How did decreased physical and emotional health of families impact children before and during the pandemic?

The physical and mental well-being of children is pivotal to positive long-term outcomes of those children. A recent report looks into the trends in well-being over the past few years, including some time during the pandemic.

Understanding the trends in children’s health are important to maintaining for the well-being of children, which can lead to better long-term outcomes for them. The pandemic is one major way that overall well-being has been negatively impacted. A study discusses the trends in children’s health between 2016 and 2020, including any trends that could be connected to COVID-19 pandemic.1

The investigators used annual data from the National Survey of Children’s Health, which is a population-based survey of randomly selected children that is nationally representative. All of the participants were children aged 0 to 17 years who lived in a noninstituional setting in the 50 states as well as the District of Columbia. The survey included questions on a number of topics including a child’s current health conditions, the well-being of the family, as well as their stressors, what sort of health care access and utilization the child had, and any positive health behaviors that the child had.

There were 175,551 children included in the study. The investigators found an increase in depression (3.1% [95% CI, 2.9-3.5] to 4.0% [95% CI, 3.6-4.5]; +27%; trend P < .001) and anxiety (7.1% [95% CI, 6.6-7.6] to 9.2% [95% CI, 8.6-9.8]; +29%; trend P < .001) from 2016 to 2020. A decrease was found in parent or caregiver mental health (69.8% [95% CI, 68.9-70.8] to 66.3% [95% CI, 65.3-67.3]; −5%; trend P < .001), coping with parenting demands (67.2% [95% CI, 66.3-68.1] to 59.9% [95% CI, 58.8-60.9]; −11%; trend P < .001), and daily physical activity (24.2% [95% CI, 23.1-25.3] to 19.8% [95% CI, 18.9-20.8]; −18%; trend P < .001). In the period from 2019 to 2020, the time impacted by the pandemic, there were increases in child care disruptions affecting parental employment (9.4% [95% CI, 8.0-10.9] to 12.6% [95% CI, 11.2-14.1]; +34%; trend P = .001) and behavior or conduct problems (6.7% [95% CI, 6.1-7.4] to 8.1% [95% CI, 7.5-8.8]; +21%; P = .001). A decrease in preventive medical care visits (81.0% [95% CI, 79.7-82.3] to 74.1% [95% CI, 72.9-75.3]; −9%; trend P < .001) was found during the same time period.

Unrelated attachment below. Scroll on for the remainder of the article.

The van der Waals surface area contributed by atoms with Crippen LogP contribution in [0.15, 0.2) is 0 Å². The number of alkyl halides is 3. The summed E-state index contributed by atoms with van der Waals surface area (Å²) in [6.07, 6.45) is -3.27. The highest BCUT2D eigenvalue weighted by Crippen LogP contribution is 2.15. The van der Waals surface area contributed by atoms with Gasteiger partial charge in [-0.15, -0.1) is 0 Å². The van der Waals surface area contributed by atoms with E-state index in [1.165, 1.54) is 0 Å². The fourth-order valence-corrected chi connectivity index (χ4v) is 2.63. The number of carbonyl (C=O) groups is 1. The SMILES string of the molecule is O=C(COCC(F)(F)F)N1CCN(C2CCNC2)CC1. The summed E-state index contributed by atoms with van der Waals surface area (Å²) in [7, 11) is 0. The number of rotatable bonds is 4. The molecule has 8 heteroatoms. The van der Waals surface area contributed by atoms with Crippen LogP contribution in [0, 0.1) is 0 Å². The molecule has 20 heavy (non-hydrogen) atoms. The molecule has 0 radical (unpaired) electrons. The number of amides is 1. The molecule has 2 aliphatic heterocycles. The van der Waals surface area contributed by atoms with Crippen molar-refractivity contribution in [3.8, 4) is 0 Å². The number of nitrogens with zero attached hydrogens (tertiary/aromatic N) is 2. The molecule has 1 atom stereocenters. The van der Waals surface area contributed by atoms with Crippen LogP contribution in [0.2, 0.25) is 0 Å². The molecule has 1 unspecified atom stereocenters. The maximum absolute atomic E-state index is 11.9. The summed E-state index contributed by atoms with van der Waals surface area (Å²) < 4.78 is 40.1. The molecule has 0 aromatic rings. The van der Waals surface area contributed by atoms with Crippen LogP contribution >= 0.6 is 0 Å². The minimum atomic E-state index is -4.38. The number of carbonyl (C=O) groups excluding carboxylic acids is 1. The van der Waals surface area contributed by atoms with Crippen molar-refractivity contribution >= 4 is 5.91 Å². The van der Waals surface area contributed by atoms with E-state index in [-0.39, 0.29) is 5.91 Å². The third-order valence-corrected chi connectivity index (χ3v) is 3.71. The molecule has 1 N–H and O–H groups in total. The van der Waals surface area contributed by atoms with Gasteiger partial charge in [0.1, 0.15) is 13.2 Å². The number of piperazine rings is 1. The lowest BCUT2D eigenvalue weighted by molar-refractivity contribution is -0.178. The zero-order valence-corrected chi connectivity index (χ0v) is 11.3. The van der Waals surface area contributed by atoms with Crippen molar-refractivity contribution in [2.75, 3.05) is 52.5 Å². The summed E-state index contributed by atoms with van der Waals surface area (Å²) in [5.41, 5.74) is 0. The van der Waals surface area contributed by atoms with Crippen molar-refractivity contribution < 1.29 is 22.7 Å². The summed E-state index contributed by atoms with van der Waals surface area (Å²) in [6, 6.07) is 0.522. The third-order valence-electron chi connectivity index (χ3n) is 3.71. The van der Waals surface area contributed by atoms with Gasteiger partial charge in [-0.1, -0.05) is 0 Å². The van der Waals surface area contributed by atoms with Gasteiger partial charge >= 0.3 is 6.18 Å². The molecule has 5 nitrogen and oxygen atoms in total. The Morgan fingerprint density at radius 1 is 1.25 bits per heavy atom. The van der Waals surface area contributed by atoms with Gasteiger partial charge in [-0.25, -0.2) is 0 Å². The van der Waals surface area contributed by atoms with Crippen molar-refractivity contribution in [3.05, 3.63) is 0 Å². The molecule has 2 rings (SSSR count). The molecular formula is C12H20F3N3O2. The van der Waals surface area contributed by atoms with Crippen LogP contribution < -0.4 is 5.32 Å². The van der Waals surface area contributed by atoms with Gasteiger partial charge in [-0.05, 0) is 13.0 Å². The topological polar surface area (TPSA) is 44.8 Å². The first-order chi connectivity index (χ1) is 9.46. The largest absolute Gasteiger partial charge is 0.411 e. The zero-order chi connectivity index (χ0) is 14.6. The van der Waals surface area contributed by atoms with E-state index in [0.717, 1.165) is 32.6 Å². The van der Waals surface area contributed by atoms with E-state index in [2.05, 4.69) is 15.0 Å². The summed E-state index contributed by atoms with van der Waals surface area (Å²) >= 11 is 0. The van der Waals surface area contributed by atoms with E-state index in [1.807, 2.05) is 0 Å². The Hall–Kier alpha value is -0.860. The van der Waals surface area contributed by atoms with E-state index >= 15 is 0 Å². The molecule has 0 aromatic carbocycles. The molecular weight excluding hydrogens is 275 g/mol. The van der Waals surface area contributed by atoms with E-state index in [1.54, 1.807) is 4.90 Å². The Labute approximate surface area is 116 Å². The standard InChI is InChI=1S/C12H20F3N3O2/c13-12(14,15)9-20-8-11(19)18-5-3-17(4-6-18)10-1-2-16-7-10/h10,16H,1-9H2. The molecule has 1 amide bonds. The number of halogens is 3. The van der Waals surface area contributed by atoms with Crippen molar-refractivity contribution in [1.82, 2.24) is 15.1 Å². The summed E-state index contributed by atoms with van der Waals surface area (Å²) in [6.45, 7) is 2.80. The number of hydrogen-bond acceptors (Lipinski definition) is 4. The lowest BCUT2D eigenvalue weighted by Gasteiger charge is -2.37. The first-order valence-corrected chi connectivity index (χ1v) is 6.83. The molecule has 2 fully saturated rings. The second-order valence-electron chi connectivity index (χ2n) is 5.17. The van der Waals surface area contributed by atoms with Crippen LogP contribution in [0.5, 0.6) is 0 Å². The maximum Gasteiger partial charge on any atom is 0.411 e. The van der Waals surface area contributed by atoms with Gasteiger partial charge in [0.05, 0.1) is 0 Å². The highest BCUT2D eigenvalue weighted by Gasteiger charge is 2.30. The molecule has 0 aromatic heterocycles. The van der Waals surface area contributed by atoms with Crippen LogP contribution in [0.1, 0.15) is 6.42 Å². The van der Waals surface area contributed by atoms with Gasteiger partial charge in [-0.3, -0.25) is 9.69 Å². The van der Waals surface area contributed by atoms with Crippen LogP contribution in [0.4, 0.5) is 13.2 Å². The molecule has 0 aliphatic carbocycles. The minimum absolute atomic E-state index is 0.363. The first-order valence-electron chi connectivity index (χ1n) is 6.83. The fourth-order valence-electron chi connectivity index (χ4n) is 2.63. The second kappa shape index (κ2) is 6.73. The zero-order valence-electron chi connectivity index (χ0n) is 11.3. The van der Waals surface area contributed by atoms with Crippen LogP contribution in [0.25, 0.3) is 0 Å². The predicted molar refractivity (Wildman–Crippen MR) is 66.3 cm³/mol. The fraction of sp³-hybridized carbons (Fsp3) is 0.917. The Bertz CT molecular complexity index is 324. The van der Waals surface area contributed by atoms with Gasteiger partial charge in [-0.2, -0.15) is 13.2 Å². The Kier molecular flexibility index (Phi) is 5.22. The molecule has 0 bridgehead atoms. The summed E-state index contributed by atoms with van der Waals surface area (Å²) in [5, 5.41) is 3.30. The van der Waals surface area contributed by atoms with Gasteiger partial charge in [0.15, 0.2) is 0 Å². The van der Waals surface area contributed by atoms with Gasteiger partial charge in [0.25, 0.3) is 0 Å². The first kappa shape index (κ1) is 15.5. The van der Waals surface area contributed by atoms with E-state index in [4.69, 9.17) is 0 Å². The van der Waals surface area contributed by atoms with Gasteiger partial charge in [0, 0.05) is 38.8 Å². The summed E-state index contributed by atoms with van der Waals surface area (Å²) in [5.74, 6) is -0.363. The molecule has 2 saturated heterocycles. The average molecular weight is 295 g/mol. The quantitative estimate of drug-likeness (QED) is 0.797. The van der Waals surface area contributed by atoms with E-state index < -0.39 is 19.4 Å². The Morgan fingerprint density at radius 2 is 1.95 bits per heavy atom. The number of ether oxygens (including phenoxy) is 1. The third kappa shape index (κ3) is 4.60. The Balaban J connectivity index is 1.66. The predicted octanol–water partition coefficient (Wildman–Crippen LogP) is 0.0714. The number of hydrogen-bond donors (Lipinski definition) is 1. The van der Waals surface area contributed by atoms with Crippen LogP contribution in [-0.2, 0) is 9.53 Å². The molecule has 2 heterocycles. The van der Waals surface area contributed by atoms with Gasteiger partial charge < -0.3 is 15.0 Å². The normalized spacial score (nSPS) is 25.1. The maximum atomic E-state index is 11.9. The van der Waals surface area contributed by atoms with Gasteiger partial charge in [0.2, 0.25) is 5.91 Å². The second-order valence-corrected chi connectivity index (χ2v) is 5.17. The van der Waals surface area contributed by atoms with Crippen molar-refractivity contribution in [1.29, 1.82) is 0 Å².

The investigators hope that their findings of increased depression and anxiety, along with decreases in physical activity, are used to inform policymaking, future areas of research, and determining clinical care decisions. The findings for the pandemic era offers potential topics to broach with families during well visits.

Reference

1. Lebrun-Harris L, Ghandour R, Kogan M, Warren M. Five-year trends in US children’s health and well-being, 2016-2020. JAMA Pediatr. March 14, 2022. Epub ahead of print. doi:10.1001/jamapediatrics.2022.0056